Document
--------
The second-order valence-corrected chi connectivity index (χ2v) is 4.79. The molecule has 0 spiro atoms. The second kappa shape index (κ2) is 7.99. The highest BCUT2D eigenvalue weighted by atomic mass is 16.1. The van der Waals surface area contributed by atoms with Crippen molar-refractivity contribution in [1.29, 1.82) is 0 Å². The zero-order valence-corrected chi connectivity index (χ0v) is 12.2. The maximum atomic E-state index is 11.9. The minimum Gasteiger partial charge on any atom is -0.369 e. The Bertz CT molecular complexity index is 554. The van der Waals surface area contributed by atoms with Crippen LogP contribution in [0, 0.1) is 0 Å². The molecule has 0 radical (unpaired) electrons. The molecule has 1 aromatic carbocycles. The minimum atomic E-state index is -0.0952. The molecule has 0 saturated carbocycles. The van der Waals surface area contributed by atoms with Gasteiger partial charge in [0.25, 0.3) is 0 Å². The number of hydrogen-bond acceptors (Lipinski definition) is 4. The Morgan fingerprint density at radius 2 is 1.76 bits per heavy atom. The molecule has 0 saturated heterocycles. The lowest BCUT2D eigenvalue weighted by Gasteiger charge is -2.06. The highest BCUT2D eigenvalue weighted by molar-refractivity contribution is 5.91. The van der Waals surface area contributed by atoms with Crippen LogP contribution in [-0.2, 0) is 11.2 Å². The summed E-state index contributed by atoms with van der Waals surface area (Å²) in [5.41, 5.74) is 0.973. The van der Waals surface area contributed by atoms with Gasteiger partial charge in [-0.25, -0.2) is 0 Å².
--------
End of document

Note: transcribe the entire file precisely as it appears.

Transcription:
The second-order valence-corrected chi connectivity index (χ2v) is 4.79. The molecule has 0 spiro atoms. The second kappa shape index (κ2) is 7.99. The highest BCUT2D eigenvalue weighted by atomic mass is 16.1. The van der Waals surface area contributed by atoms with Crippen molar-refractivity contribution in [1.29, 1.82) is 0 Å². The zero-order valence-corrected chi connectivity index (χ0v) is 12.2. The maximum atomic E-state index is 11.9. The minimum Gasteiger partial charge on any atom is -0.369 e. The Bertz CT molecular complexity index is 554. The van der Waals surface area contributed by atoms with Crippen LogP contribution in [0, 0.1) is 0 Å². The molecule has 0 radical (unpaired) electrons. The molecule has 1 aromatic carbocycles. The minimum atomic E-state index is -0.0952. The molecule has 0 saturated carbocycles. The van der Waals surface area contributed by atoms with Gasteiger partial charge in [0.25, 0.3) is 0 Å². The number of hydrogen-bond acceptors (Lipinski definition) is 4. The Morgan fingerprint density at radius 2 is 1.76 bits per heavy atom. The molecule has 0 saturated heterocycles. The lowest BCUT2D eigenvalue weighted by Gasteiger charge is -2.06. The highest BCUT2D eigenvalue weighted by molar-refractivity contribution is 5.91. The van der Waals surface area contributed by atoms with Crippen LogP contribution in [-0.2, 0) is 11.2 Å². The summed E-state index contributed by atoms with van der Waals surface area (Å²) in [5.41, 5.74) is 0.973. The van der Waals surface area contributed by atoms with Gasteiger partial charge in [-0.25, -0.2) is 0 Å².